I found this story on the front page of our local paper this morning:
The March 2003 image became one of the most iconic of the U.S. invasion of Iraq: that of a bespectacled American soldier carrying an Iraqi child to safety. The photograph of Army Pfc. Joseph Dwyer, who was raised in Mount Sinai, was used by news outlets around the world.
After being lionized by many as the human face of the U.S. effort to rebuild a troubled Iraq, Dwyer brought the battlefield home with him, often grappling violently with delusions that he was being hunted by Iraqi killers.
His internal terror got so bad that, in 2005, he shot up his El Paso, Texas, apartment and held police at bay for three hours with a 9-mm handgun, believing Iraqis were trying to get in.
Last month, on June 28, police in Pinehurst, N.C., who responded to Dwyer's home, said the 31-year-old collapsed and died after abusing a computer cleaner aerosol. Dwyer had moved to North Carolina after living in Texas.
Dwyer, who joined the Army two days after the Sept. 11, 2001, terrorist attacks and who was assigned to a unit of the 3rd Infantry Division that one officer called "the tip of the tip of the spear" in the first days of the U.S. invasion, had since then battled depression, sleeplessness and other anxieties that military doctors eventually attributed to post-traumatic stress disorder.
The war that made him a hero at 26 haunted him to the last moments of his life.
War is Hell.
I've always said I am against war. I've also always said sometimes war is the only option. The fact that Pfc Dwyer suffered from PTSD (or maybe just paranoid schizophrenia) has nothing to do with whether the war in Iraq is right or wrong.
There have been, and there will be many more stories like this one. Most will be printed as an indictment against the Bush administration and it's policies. I will agree that mistakes were made in the prosecution of the current war on terror. We should have taken a much more aggressive strategy. We should have put an adequate number of troops on the ground from the beginning. We should have started "the surge" on day one.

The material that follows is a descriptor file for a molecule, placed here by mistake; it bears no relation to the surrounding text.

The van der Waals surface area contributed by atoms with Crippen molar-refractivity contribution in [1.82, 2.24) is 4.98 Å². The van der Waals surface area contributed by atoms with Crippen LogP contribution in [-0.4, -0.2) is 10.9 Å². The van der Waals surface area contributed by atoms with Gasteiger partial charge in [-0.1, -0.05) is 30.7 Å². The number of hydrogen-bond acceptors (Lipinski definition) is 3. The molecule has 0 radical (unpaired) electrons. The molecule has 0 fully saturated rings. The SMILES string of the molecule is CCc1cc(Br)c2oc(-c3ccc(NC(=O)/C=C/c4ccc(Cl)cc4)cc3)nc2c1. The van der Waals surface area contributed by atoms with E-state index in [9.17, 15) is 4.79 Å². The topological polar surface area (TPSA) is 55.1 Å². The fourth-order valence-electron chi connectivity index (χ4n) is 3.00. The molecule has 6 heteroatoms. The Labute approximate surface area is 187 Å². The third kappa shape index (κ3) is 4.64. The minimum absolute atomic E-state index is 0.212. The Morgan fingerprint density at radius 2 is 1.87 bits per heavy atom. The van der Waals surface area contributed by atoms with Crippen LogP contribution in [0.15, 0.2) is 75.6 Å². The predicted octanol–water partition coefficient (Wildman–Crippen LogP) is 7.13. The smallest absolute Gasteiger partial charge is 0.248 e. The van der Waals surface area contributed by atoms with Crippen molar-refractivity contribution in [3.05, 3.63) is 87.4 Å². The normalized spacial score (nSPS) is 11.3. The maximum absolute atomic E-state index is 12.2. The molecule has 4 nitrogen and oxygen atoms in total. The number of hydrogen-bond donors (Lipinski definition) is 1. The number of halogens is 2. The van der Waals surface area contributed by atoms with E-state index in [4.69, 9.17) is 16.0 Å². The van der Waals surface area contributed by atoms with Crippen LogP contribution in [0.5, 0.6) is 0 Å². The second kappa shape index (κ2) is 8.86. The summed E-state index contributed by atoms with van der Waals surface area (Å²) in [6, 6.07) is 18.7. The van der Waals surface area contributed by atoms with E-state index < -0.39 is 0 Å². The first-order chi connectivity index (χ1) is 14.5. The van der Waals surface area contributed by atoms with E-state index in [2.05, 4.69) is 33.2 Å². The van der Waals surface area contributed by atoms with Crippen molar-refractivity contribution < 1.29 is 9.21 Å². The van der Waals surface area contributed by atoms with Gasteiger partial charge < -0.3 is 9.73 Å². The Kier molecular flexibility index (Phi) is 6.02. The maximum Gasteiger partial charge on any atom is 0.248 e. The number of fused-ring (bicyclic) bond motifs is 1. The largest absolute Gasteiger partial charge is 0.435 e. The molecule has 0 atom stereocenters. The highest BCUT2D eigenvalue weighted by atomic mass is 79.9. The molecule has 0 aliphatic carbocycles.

Well, no one is an expert in war.
The story of Joseph Dwyer describes an unfortunate by-product of the terrors of war in general. And many will point to this as proof that the war we are currently engaged in is an immoral and unnecessary conflict.
But remember this:
The terrors that Pfc Dwyer experienced in Iraq came not from our involvement over there but from the terrorists who target innocent civilians in their misguided quest to convert the entire world to their obscene murderous concept of religion. It is because of terrorism our soldiers are there. We are there to protect the innocents who otherwise would be left to fend for themselves against an enemy determined to wipe out everyone who doesn't believe.
We do not attack innocent civilians. We do not murder innocent men, women, and children with bombs devised wholly to maim, kill, and destroy lives. Our enemies do that. We are there to prevent it from happening if we can.
If not for Pfc Joseph Dwyer and all those others who have volunteered to protect and defend freedom all over the world, there would be thousands more deaths in Iraq, and indeed, the rest of the world.
Pfc Dwyer is a hero. He is the human face of the U.S. effort to rebuild a troubled Iraq. The death of Pfc Joseph Dwyer is not a propaganda tool of the anti-war left in this country.
It is a tragic reminder that all war, even a war fought with righteous intent, is still Hell.
We must continue the fight, regardless of the short and long term repercussions associated with the horrors of the war. Terrorism cannot be allowed to win.
For the innocent victim's sake. For our Country's sake. For the world's sake.
For Pfc Joseph Dwyer's sake.